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A format for databasing and comparison of AFLP fingerprint profiles

Author(s): Hong Yan | Chuah Aaron

Journal: BMC Bioinformatics
ISSN 1471-2105

Volume: 4;
Issue: 1;
Start page: 7;
Date: 2003;
Original page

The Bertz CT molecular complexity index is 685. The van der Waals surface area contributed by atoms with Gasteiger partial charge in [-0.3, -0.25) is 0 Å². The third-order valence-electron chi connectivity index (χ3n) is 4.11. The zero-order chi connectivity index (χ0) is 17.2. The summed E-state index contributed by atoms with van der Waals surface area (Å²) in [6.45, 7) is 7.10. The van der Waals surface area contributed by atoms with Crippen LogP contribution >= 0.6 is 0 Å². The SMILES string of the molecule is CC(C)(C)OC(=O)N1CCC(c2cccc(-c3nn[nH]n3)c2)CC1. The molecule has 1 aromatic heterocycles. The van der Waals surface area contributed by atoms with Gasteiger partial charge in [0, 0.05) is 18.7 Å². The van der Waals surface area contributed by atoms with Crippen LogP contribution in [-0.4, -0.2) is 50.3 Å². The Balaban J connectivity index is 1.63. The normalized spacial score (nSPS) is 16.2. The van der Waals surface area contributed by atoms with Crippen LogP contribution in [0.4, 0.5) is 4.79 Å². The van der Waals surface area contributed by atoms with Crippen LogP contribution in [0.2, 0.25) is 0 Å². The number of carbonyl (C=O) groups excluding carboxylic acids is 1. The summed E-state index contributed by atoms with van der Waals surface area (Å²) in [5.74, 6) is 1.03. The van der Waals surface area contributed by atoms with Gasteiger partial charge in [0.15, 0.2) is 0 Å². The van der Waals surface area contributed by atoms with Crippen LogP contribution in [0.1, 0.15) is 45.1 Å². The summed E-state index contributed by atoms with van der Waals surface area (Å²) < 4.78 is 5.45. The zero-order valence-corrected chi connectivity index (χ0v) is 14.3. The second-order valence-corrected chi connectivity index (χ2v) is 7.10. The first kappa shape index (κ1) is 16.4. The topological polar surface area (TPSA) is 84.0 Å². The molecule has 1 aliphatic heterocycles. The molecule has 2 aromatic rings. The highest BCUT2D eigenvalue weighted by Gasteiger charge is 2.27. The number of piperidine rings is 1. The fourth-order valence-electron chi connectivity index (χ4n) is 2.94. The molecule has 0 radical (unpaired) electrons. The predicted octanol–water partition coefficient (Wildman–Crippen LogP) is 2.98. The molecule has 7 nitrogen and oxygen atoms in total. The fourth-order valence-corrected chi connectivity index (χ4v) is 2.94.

Abstract Background Amplified fragment length polymorphism (AFLP) is a PCR-based technique that involves restriction of genomic DNA followed by ligation of adaptors to the fragments generated and selective PCR amplification of a subset of these fragments. The amplified fragments are separated on a sequencing gel and visualized by autoradiography or fluorescent sequencing equipment. AFLP allows high-resolution genotyping but the lack of a format for databasing and comparison of AFLP fingerprint profiles limits its wider applications in profiling large numbers of biological samples. Results A scheme is described to represent a DNA fingerprint profile with a nucleotide sequence-like format in which the information line contains the minimal necessary details to interpret an AFLP DNA fingerprint profile. They include technique used, information on restriction enzymes, primer combination, biological source for DNA materials, fragment sizing and annotation. The bodylines contain information on size and relative intensity of DNA fragments by a string of defined alphabets or symbols. Algorithms for normalizing raw data, binning of fragments and comparing AFLP DNA fingerprint profiles are described. Firstly, the peak heights are normalized against their average and then represented by five symbols according to their relative intensities. Secondly, a binning algorithm based loosely on common springs and rubber bands is applied, which positions sequence fragments into their best possible integer approximations. A BLAST-like reward-penalty concept is used to compare AFLP fingerprint profiles by matching peaks using two metrics: score and percentage of similarity. A software package was developed based on our scheme and proposed algorithms. Example of use this software is given in evaluating novelty of a new tropical orchid cultivar by comparing its AFLP fingerprint profile against those of related commercial cultivars in a database. Conclusions AFLP DNA fingerprint profiles can be databased and compared effectively with software developed based on our scheme and algorithms. It will facilitate wider use of this DNA fingerprinting technique in areas such as forensic study, intellectual property protection for biological materials and biodiversity management. Moreover, the same concepts can be applied to databasing and comparing DNA fingerprint profiles obtained with other DNA fingerprint techniques.
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